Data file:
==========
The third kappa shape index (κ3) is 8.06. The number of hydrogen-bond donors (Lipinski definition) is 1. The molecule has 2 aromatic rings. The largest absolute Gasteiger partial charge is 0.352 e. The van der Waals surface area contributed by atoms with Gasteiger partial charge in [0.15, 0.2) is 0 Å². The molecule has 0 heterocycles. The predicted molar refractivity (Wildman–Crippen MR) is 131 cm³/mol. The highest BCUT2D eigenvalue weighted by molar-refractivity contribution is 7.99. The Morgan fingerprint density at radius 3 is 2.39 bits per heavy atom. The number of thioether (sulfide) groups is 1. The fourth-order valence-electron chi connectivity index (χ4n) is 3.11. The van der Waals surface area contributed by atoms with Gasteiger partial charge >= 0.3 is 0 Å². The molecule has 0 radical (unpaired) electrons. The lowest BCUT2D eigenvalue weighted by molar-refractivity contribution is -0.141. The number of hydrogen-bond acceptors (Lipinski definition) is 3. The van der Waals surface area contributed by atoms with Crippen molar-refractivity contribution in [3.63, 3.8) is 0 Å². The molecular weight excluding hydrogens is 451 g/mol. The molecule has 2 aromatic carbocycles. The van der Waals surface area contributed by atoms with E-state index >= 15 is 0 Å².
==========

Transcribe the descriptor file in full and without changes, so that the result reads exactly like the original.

The third kappa shape index (κ3) is 8.06. The number of hydrogen-bond donors (Lipinski definition) is 1. The molecule has 2 aromatic rings. The largest absolute Gasteiger partial charge is 0.352 e. The van der Waals surface area contributed by atoms with Gasteiger partial charge in [0.15, 0.2) is 0 Å². The molecule has 0 heterocycles. The predicted molar refractivity (Wildman–Crippen MR) is 131 cm³/mol. The highest BCUT2D eigenvalue weighted by molar-refractivity contribution is 7.99. The Morgan fingerprint density at radius 3 is 2.39 bits per heavy atom. The number of thioether (sulfide) groups is 1. The fourth-order valence-electron chi connectivity index (χ4n) is 3.11. The van der Waals surface area contributed by atoms with Gasteiger partial charge >= 0.3 is 0 Å². The molecule has 0 radical (unpaired) electrons. The lowest BCUT2D eigenvalue weighted by molar-refractivity contribution is -0.141. The number of hydrogen-bond acceptors (Lipinski definition) is 3. The van der Waals surface area contributed by atoms with Crippen molar-refractivity contribution in [3.63, 3.8) is 0 Å². The molecular weight excluding hydrogens is 451 g/mol. The molecule has 2 aromatic carbocycles. The van der Waals surface area contributed by atoms with E-state index >= 15 is 0 Å².